A series of policies adopted by the Government of Nepal in the last few years reveal a pattern of data collection and surveillance that puts an individual’s right to privacy at risk. As explained in a previous article on biometric identification in Nepal, the government is piloting the national identity project this year. The digitization of all vital records birth, marriage, divorce, death, and migration   is underway this year.

But these hobbled attempts at e-governance come with a cost, particularly in their current form and absent legal protections. While often overlooked, a citizen’s right to privacy is a fundamental civil liberty that is guaranteed in the Constitution of Nepal. Creating new systems without serious safeguards for these rights can lead to identity theft and worse.

The Election Commission is a case in point. It collected biometric data on over 12.9 million voters for the purpose of ID cards, and now hosts the largest biometric databases in the country. These ID cards, it was initially thought, would be morphed into national ID cards; the idea was later abandoned. The data on millions of Nepali, however, remains in their servers. Stagnant and without a clear purpose,  all that private information of millions of citizens is now in the danger for abuse.

The national identity project is the ultimate Achilles heel, whose first phase begins this year with support from the Asian Development Bank. The first lot of the cards will be printed this year, but once again, the government goals are unclear. While the uniqueness of these biometrics-based cards is already being touted, no one clearly knows how exactly will this card come to use. These cards will not only record a citizen’s information for identity verification, but also have an archive of their financial transactions. And it’s not just the lay citizen that are in the dark about these technological developments in governance, but also the bureaucrats who aren’t quite versed on the risks involved.

The recent case of the hosting of “smart” driving-license database in India, which raised a national concern around data protection, is another important example. The Department of Transportation, in an ad-hoc decision, contracted Madras Security Printers, an Indian company, to help print “smart” licenses intended for Nepali drivers. In the process, they transmitted the database with individual driver information to the company servers in Chennai. A stay order by the Supreme Court has at present forced the Department to stop handing out this information, but the final verdict is yet to be reached.

The massive dragnet hoovering up personal data poses the further risk of function creep. Data collected for one purpose can be used for another, like surveillance. A case filed at Supreme Court in 2012 drew attention to the potential misuse of data by government personnel. Nepal Police retrieved SMS and phone-call records of over 500,000 individuals during the investigation into the murder of Supreme Court Justice Rana Bahadur Bam. A newspaper report noted that police personnel went beyond the scope of the murder investigation, reading for “entertainment” the private messages sent by the cell phone users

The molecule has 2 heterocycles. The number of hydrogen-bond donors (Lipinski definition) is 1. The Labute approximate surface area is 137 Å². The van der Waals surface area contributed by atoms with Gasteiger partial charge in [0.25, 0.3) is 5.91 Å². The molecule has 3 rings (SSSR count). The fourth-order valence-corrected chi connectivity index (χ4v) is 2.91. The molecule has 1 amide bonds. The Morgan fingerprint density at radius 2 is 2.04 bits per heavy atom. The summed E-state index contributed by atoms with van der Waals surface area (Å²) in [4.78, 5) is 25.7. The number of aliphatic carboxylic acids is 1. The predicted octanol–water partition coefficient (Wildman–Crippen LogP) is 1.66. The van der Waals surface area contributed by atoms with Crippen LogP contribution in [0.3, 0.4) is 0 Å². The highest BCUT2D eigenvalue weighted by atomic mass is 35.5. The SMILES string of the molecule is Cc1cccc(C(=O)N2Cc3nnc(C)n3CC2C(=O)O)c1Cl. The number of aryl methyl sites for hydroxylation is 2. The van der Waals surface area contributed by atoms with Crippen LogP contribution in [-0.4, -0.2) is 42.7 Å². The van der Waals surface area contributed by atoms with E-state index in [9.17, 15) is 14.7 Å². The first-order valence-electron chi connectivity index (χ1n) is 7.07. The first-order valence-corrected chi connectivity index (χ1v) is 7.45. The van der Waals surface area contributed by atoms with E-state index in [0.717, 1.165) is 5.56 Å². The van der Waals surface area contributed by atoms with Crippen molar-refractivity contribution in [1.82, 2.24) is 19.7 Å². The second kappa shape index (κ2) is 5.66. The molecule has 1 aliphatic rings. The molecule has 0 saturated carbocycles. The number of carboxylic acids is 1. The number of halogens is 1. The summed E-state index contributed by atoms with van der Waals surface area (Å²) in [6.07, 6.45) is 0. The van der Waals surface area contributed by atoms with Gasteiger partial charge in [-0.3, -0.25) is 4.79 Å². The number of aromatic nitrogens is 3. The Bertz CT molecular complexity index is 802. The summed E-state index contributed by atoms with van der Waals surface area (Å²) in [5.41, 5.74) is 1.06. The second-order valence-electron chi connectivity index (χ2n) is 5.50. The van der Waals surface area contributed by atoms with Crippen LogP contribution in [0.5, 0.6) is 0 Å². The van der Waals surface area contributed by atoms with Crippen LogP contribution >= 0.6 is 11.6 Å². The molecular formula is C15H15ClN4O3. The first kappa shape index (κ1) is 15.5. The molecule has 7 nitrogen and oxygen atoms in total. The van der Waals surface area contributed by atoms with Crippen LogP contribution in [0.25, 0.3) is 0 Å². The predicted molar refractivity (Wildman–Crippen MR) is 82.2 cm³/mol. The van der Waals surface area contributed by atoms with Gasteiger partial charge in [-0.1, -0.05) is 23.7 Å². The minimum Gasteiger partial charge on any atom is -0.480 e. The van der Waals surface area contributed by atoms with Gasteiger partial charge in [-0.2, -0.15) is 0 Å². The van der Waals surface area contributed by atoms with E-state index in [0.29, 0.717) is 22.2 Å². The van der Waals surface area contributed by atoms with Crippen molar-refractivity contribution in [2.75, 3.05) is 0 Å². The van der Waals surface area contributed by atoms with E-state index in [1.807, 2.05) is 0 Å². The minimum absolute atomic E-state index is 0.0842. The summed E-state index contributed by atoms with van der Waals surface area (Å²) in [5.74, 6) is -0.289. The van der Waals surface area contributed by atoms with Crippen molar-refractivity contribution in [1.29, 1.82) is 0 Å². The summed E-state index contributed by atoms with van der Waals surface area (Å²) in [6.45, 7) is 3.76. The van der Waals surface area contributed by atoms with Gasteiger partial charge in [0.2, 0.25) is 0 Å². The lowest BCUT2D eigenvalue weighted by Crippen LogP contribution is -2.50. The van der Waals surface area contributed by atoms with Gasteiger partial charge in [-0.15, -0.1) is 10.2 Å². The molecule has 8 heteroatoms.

The government is not the only entity gathering biometric data and identification details in Nepal. Commercial services, such as registering a SIM-card or a bank account, require fingerprinting, photographs, and other key customer details as part of their know-your-customer schemes. Ncell and Nepal Telecom, two of the largest telecom providers in the country who were also defendants in the 2012 case, indicated that there was a need for balance between privacy and law enforcement, a curious case for companies with the responsibility to protect privacy of tens of millions of customers.

Until they are standardized, digitized and centralized, the data on us may still be protected in a limited way by what is called “practical obscurity.” The physical location of the databases in paper form in offices scattered around the country requires physical and financial resources to retrieve, limiting the danger of a massive information compromise.

The Right to Information Act is the only legal statute that touches on the right to privacy and requires the government to prevent unauthorized release of personal information. However, the Act does not specify how much data the government can collect on you. Data collection laws in Nepal also do not specify for how long can these data be stored for, therefore increasing the risk of future leaks and repurposing. Information collected for benign reasons can pose grave dangers to civil liberties. In places prone to discrimination, such data is used in racial profiling and “pre-emptive crime prediction.” Mandatory identity cards can also be used as internal passports to limit people’s mobility or discourage voting. From creepy to invasive and discriminatory, such data collection and misuse must be avoided.

Photo credit: Jessica Lucia / Flickr